“There is some good news though! Quite good, in fact. It’s that you chose to continue your education at Washington State University. What makes this place so very unique is precisely what so many ridicule it for: its isolation. For some of you, the bare minimum drive to get home is 90 minutes, and for many, it’s on the other side of a mountain range. I’m not oblivious to the advent of things like Skype or the fancy new device known as the ‘telephone’ but you are, really and truly, as on your own as just about anyone can get while going to school in state.”

“It forces you to become more independent and quickly. You have to put yourself out there; to make friends who are also, in all likelihood, experiencing the very same isolation for the first time in their lives. It’s what helps fuel perhaps the biggest and quickest transformation in you’ll experience in your life. Ask each and every person here to see you today how different you are from the day you left for your freshman year to now and you’d be surprised by the answer.”

“It’s this place; this truly special and unique place that does it all. A place so many people will never understand your love for and that’s okay. They weren’t here for the summer days in the Snake River, the hikes through snow drifts to class, those nervous mornings checking your account balance after a long, long night at The Coug. None of it. But you were.”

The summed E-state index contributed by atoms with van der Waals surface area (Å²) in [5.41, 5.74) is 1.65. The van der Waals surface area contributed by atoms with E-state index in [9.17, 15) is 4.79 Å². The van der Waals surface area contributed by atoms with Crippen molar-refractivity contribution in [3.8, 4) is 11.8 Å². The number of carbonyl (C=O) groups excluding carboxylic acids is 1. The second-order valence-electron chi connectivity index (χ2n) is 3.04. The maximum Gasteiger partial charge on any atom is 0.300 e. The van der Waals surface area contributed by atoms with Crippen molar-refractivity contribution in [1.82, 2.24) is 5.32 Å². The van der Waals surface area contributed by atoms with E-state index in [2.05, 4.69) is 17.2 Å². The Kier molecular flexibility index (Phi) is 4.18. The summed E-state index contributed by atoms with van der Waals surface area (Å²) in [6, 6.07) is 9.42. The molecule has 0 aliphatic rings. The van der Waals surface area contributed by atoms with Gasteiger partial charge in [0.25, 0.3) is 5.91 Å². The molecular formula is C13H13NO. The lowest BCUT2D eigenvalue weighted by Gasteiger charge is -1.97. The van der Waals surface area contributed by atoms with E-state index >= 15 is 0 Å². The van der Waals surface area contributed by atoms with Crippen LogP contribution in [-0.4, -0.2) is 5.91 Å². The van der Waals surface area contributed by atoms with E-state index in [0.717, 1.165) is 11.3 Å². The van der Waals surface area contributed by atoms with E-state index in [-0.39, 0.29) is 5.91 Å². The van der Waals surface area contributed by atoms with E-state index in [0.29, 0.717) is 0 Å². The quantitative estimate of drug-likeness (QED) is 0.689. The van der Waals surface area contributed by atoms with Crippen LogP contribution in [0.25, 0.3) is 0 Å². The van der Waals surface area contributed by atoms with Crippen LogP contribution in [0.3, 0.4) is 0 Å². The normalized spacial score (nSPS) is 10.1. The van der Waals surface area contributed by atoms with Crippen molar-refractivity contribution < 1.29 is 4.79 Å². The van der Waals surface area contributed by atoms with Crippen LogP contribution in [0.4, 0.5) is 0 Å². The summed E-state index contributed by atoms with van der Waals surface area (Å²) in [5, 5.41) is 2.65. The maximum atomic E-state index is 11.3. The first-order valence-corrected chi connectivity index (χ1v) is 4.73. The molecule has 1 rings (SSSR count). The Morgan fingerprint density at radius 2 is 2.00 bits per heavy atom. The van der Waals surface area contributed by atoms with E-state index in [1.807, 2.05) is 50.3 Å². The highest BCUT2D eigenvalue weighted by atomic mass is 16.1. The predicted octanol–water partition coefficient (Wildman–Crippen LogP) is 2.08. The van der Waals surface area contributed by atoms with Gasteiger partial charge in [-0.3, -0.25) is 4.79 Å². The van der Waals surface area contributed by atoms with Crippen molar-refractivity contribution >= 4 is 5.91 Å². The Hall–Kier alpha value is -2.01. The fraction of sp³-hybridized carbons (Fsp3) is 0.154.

“Take from a guy who wishes he could go back to a year before this very moment he had in 2010: you will miss it. Ho boy, will you miss it. You’re lucky to have had the experiences this university and city could provide you for the last four ... or five ... or six ... or going the full Van Wilder for seven years. Those beautiful late summer days when school starts; the Saturdays spent in Martin Stadium whipping up your passion for football; the weekdays you spent getting a drink with friends instead of going to class. The sunsets over glowing fields of wheat. There is, as you quickly learned, a reason why they call it God’s County.”

“Tonight, you’ll likely have a small get together with family. Then, if you’re like me, they’ll have to drag you just short of kicking and screaming out of Valhalla around 1:55 a.m. because, NO, THIS ISN’T OVER UNTIL I SAY IT IS. DIDN’T I MISS A CREDIT SOMEWHERE???? TELL ME I DID!”

“Then tomorrow or sometime next week, you’ll pack your things and go. Pullman won’t fade into your rear view mirror for the last time, I’m sure of that. But this part of your life will ... and there’s no going back.”

“You will, in all likelihood, shed a tear around the turn off for Albion. Then again around Washtucna. Maybe one more time right before you finally fulfill that promise to yourself to finally play the Royal City public golf course. These years are over and life is just about to begin.”

“Thanks to this school, you’re ready. You’re ready because of what you’ve learned both in school and in life through these years. You’re ready because you’re now armed with the experience you need to be successful. You’re ready ... because you’re a Coug.”

“For years, I’ve known one very simple thing about myself that so many of you born in this great state do too: ‘Washington by birth, State by the grace of God’. And I’m so very honored to call each and every one of you a graduate of Washington State University.”

“Thank you and Go Cougs.”